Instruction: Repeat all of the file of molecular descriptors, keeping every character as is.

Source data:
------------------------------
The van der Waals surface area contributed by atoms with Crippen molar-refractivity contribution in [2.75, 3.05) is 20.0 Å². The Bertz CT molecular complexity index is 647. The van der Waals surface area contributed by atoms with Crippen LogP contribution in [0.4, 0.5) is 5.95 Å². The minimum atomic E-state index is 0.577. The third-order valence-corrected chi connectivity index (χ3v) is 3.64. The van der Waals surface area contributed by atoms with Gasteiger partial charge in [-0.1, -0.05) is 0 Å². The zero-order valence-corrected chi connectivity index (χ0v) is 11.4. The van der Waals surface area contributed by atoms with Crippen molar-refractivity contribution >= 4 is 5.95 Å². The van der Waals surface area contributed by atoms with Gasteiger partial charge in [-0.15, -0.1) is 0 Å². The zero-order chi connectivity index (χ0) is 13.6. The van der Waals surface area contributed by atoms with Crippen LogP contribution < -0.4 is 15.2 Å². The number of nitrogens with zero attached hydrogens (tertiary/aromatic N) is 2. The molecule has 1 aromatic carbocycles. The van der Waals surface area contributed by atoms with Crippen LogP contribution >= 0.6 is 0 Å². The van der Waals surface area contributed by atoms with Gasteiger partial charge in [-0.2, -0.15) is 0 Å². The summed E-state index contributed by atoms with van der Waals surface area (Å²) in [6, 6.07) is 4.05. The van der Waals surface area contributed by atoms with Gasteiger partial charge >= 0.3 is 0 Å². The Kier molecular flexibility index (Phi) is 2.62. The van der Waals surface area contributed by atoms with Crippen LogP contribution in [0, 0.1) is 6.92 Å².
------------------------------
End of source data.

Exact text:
The van der Waals surface area contributed by atoms with Crippen molar-refractivity contribution in [2.75, 3.05) is 20.0 Å². The Bertz CT molecular complexity index is 647. The van der Waals surface area contributed by atoms with Crippen LogP contribution in [0.4, 0.5) is 5.95 Å². The minimum atomic E-state index is 0.577. The third-order valence-corrected chi connectivity index (χ3v) is 3.64. The van der Waals surface area contributed by atoms with Gasteiger partial charge in [-0.1, -0.05) is 0 Å². The zero-order valence-corrected chi connectivity index (χ0v) is 11.4. The van der Waals surface area contributed by atoms with Crippen molar-refractivity contribution >= 4 is 5.95 Å². The van der Waals surface area contributed by atoms with Gasteiger partial charge in [-0.15, -0.1) is 0 Å². The zero-order chi connectivity index (χ0) is 13.6. The van der Waals surface area contributed by atoms with Crippen LogP contribution < -0.4 is 15.2 Å². The number of nitrogens with zero attached hydrogens (tertiary/aromatic N) is 2. The molecule has 1 aromatic carbocycles. The van der Waals surface area contributed by atoms with Crippen LogP contribution >= 0.6 is 0 Å². The van der Waals surface area contributed by atoms with Gasteiger partial charge in [-0.2, -0.15) is 0 Å². The summed E-state index contributed by atoms with van der Waals surface area (Å²) in [6, 6.07) is 4.05. The van der Waals surface area contributed by atoms with Gasteiger partial charge >= 0.3 is 0 Å². The Kier molecular flexibility index (Phi) is 2.62. The van der Waals surface area contributed by atoms with Crippen LogP contribution in [0, 0.1) is 6.92 Å².